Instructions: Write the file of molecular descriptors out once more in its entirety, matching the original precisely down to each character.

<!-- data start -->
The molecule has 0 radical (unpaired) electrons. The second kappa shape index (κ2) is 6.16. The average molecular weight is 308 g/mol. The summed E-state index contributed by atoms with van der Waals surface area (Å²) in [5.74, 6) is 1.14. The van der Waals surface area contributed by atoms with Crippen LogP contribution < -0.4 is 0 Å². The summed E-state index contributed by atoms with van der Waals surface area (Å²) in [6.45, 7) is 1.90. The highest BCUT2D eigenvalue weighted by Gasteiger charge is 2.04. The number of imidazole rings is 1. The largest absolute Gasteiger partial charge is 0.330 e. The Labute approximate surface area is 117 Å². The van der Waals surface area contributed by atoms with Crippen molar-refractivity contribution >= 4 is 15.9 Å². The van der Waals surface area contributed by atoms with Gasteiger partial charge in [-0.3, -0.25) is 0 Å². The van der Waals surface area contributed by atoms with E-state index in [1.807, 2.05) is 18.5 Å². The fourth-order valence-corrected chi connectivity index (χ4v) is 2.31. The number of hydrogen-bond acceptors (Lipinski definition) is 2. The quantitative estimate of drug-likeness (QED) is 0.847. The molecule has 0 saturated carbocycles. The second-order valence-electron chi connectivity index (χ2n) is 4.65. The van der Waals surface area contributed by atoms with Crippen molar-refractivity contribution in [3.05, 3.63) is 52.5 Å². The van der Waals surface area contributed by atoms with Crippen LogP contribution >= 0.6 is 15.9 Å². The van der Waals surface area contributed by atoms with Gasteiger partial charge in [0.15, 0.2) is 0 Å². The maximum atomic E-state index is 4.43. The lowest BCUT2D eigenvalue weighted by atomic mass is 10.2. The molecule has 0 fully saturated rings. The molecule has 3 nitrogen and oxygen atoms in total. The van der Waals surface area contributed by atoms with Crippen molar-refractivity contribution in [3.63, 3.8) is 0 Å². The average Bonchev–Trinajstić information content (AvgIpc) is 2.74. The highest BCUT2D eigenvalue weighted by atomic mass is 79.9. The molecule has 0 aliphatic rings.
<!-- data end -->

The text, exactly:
The molecule has 0 radical (unpaired) electrons. The second kappa shape index (κ2) is 6.16. The average molecular weight is 308 g/mol. The summed E-state index contributed by atoms with van der Waals surface area (Å²) in [5.74, 6) is 1.14. The van der Waals surface area contributed by atoms with Crippen LogP contribution < -0.4 is 0 Å². The summed E-state index contributed by atoms with van der Waals surface area (Å²) in [6.45, 7) is 1.90. The highest BCUT2D eigenvalue weighted by Gasteiger charge is 2.04. The number of imidazole rings is 1. The largest absolute Gasteiger partial charge is 0.330 e. The Labute approximate surface area is 117 Å². The van der Waals surface area contributed by atoms with Crippen molar-refractivity contribution >= 4 is 15.9 Å². The van der Waals surface area contributed by atoms with Gasteiger partial charge in [-0.3, -0.25) is 0 Å². The van der Waals surface area contributed by atoms with E-state index in [1.807, 2.05) is 18.5 Å². The fourth-order valence-corrected chi connectivity index (χ4v) is 2.31. The number of hydrogen-bond acceptors (Lipinski definition) is 2. The quantitative estimate of drug-likeness (QED) is 0.847. The molecule has 0 saturated carbocycles. The second-order valence-electron chi connectivity index (χ2n) is 4.65. The van der Waals surface area contributed by atoms with Crippen molar-refractivity contribution in [3.05, 3.63) is 52.5 Å². The van der Waals surface area contributed by atoms with Crippen LogP contribution >= 0.6 is 15.9 Å². The van der Waals surface area contributed by atoms with Gasteiger partial charge in [0.15, 0.2) is 0 Å². The maximum atomic E-state index is 4.43. The lowest BCUT2D eigenvalue weighted by atomic mass is 10.2. The molecule has 0 fully saturated rings. The molecule has 3 nitrogen and oxygen atoms in total. The van der Waals surface area contributed by atoms with Crippen molar-refractivity contribution in [3.63, 3.8) is 0 Å². The average Bonchev–Trinajstić information content (AvgIpc) is 2.74. The highest BCUT2D eigenvalue weighted by atomic mass is 79.9. The molecule has 0 aliphatic rings.